As the mountain seemed to be impossible steep all around, the only way down seemed to be the gully. I walked back to it and looked down...urgh! It was something I climbed up before...but never down. I took the first steps and yes it was difficult. The weight of my backpack pushed me down and sliding down on my bum was not really an option because of the pack...literally inching my way down, I did not liked it one bit, but at the end I made it down in one piece. Looking back, the mountain was towering above me (and yes the grassy slopes would have probably been easier.)

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The sunny start

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The steep way up

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Towards Glas Tulaichean

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the herd

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I am guessing there were about 200 animals

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The gully


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The lovely Carn Bhinnein


Part 2
Glas Tulaichean - and finding a spot to camp
Part 2.jpg

But now the task was to climb up Glas Tulaichean...walking slowly up the grassy slopes my legs started to complain and for the first time I realized I might not make my plan to climb 5 Munros on the first day. :(
Looking down I saw a rather large frog and the thought to kiss it cross my mind...arent they supposed to turn into a prince?? Mmm but would be be able to carry me and my backpack up the hill???) :D :D
Maybe I would get a knight in shining armour riding on his horse towards me? Mmm but how would I be able to kick him off the horse and use it for transportation instead? 8) Could I leave the knight in shining amour to carry my backpack? :wink: The thought of a moaning prince and a rusty knight left on the hills, were just to much to bear and so I decided to spare the frog lol. :lol: :lol: :lol:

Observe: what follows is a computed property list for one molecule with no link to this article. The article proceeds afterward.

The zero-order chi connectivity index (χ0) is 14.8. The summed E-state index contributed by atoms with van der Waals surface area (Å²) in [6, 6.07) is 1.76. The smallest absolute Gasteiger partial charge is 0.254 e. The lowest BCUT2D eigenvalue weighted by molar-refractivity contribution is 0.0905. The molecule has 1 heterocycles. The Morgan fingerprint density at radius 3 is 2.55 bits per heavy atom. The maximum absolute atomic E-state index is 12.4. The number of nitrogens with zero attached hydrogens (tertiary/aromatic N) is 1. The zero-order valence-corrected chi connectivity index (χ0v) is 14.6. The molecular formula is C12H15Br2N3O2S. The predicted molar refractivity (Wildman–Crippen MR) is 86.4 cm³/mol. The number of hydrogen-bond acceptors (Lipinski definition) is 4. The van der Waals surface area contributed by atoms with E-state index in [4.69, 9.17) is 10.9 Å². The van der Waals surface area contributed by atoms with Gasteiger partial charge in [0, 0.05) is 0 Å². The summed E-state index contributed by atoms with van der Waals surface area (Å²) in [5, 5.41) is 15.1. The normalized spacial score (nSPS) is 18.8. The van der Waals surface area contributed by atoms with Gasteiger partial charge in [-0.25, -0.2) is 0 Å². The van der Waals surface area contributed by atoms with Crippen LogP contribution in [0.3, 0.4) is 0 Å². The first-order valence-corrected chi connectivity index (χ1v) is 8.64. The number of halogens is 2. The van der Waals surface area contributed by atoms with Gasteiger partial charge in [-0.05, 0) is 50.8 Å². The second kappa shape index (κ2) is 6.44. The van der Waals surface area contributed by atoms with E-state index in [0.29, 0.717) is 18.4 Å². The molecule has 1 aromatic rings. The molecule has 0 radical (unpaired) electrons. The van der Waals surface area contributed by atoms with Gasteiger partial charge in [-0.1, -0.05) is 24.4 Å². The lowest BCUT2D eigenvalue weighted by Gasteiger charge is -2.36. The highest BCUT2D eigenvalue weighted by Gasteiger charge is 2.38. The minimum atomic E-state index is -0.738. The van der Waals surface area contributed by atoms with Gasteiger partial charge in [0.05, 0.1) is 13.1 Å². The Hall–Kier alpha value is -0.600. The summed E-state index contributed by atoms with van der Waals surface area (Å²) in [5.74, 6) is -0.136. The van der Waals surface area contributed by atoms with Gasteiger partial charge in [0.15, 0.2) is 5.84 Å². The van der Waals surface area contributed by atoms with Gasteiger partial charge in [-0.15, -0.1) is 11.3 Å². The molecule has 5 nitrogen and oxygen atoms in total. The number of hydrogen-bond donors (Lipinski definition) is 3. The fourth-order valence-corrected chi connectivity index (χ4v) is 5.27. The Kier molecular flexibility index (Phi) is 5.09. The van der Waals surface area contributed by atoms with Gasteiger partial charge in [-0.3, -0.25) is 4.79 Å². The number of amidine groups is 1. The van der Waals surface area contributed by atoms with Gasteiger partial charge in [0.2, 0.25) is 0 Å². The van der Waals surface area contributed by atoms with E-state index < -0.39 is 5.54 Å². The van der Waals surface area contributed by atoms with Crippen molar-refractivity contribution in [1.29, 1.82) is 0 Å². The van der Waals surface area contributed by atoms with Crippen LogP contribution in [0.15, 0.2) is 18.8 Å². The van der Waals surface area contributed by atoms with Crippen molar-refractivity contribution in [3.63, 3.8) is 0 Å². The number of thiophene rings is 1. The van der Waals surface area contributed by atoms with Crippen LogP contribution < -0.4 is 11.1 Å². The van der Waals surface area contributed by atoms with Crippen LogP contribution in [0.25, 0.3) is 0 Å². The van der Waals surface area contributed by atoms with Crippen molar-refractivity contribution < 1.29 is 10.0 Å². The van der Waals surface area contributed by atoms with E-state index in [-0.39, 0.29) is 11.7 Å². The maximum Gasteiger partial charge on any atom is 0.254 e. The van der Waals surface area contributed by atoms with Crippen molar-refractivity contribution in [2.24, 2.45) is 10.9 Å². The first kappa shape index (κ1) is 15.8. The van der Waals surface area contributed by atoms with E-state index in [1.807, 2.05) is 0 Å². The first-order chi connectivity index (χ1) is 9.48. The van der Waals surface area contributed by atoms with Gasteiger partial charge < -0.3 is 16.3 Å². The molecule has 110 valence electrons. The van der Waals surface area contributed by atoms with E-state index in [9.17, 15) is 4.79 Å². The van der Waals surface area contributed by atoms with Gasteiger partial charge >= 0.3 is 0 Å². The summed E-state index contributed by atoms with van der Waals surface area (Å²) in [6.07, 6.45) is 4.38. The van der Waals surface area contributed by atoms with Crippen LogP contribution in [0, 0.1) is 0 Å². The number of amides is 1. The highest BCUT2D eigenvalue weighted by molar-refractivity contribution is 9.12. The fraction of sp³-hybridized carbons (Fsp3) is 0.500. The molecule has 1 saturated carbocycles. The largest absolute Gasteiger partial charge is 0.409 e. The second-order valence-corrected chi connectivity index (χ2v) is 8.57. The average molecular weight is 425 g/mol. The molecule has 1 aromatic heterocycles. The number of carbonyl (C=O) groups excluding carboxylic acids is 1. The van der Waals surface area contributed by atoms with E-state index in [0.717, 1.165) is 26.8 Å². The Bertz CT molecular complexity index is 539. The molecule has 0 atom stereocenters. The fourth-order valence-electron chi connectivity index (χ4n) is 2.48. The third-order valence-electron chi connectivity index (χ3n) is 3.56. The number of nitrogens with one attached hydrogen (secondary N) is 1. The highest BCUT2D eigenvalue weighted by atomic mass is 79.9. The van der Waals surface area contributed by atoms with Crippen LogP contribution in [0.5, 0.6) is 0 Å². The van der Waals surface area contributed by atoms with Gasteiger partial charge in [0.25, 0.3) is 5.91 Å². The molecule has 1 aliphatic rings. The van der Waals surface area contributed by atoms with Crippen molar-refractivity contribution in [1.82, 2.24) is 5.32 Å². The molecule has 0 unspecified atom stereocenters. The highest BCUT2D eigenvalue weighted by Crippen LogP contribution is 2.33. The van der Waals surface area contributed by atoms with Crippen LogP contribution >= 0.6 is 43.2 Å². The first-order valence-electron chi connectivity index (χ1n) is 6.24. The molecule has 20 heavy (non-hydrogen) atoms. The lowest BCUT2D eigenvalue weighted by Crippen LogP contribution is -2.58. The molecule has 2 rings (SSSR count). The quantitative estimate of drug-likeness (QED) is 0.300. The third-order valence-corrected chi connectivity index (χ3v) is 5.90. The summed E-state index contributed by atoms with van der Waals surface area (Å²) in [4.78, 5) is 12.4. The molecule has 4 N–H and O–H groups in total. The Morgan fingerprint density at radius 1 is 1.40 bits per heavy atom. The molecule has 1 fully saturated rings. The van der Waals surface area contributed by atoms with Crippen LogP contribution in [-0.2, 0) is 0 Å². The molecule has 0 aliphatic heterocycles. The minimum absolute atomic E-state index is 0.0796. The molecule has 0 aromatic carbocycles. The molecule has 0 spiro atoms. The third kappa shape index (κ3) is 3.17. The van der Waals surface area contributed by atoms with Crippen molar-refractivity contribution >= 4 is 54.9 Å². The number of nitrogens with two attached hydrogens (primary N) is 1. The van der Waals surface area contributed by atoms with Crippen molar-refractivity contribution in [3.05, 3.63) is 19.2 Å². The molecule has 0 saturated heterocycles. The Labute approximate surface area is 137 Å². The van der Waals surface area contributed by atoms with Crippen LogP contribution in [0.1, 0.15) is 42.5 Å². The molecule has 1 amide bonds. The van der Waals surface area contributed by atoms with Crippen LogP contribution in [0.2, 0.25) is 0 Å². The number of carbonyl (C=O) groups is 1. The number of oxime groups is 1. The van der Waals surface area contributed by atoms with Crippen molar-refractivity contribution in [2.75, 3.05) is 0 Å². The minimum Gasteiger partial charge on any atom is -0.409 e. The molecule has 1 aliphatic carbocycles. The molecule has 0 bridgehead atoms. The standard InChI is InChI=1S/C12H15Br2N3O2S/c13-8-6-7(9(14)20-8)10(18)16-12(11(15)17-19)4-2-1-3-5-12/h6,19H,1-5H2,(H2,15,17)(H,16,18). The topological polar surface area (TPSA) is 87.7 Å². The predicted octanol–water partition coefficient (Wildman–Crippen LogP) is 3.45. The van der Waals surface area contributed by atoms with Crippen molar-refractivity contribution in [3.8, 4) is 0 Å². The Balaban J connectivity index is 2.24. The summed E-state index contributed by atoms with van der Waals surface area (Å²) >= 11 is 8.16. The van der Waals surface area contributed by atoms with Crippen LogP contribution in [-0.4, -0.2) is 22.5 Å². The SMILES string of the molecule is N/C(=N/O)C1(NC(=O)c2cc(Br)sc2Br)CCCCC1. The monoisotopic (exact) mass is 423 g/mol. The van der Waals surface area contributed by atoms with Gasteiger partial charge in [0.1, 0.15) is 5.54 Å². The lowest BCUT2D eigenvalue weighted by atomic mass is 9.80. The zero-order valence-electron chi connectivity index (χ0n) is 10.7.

I walked on,but hours seemed to have passed and with legs burning I finally reached the top of Glas Tulaichean . Drinking some water and having some bread I looked towards Carn an Righ. Another down hill walk lay in front of me , although this time slightly less steep. Not stopping for long, I made my way down. My knees started to feel the weight of the backpack and I started to feel the 6.5 h I had walked. Usually that time does not bother me, but carrying a backpack is a different story. By the time I reached the rather lovely burn close to Gleann Mor, I had made up my mind- I needed sleep and with only an hour of daylight left, I decided to call it a day.
I collapsed on the ground and decided to put my tent up there and then. The last few midges tried to challenge my position, but the wind was merciful and blew them away. Eating some cold fried rice (tasted as it sounds) and some chocolate (much better), I rinsed the dinner away with some cold burn water and after a quick face wash and brushing my teeth I settled in my tent and by 8:20 I was fast asleep.

DSC02464.JPG
me

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The frog

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Carn an Righ

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My portable coffin ehm tent

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the way back down after the clouds started to lift


Part 3
Carn an Righ - Beinn lutharn Mhor
Part 3.jpg

I woke up after an 11h kip, feeling pretty refreshed. I had planned to have a quick wash, but low level clouds and a strong wind made me change my plans (one plus point of walking solo...you can be as smelly as you like) Getting dressed quickly (quite a task in a tiny tent) I packed my gear, had one of my self-made muesli bars for breakfast (yummy) and continued the walk up Carn an Righ.
Pain sweet pain...my legs, knees, feet and lots of other parts of my body which never get sore started to complain. Time to take some ibuprofen, which I luckily remembered to bring. To walk up a mountain first thing in the morning is definitely not my preferred way to start the day...huffing and puffing I reached the top and was greeted by some thick clouds :-(
But the weather god was showing its mercy side again and by the time I walked down I was able to see my surroundings. Following my GPS at the time I soon saw Beinn lutharn Mhor. Its left side seemed to be rather rocky with a more gentle approach on the right. Taking a wild guess (and combining scuba diving knowledge that the land site will reflect how it looks under water) I hoped I would be right to walk down Carn an Righ on its right side. I was correct and made my way down to the valley and started the climb up lutharn Mhor. On the top I was greeted by some sheep which must have been the first sheep above the clouds I have ever seen. Some peaks were also poking out of the clouds in the distance- sweet!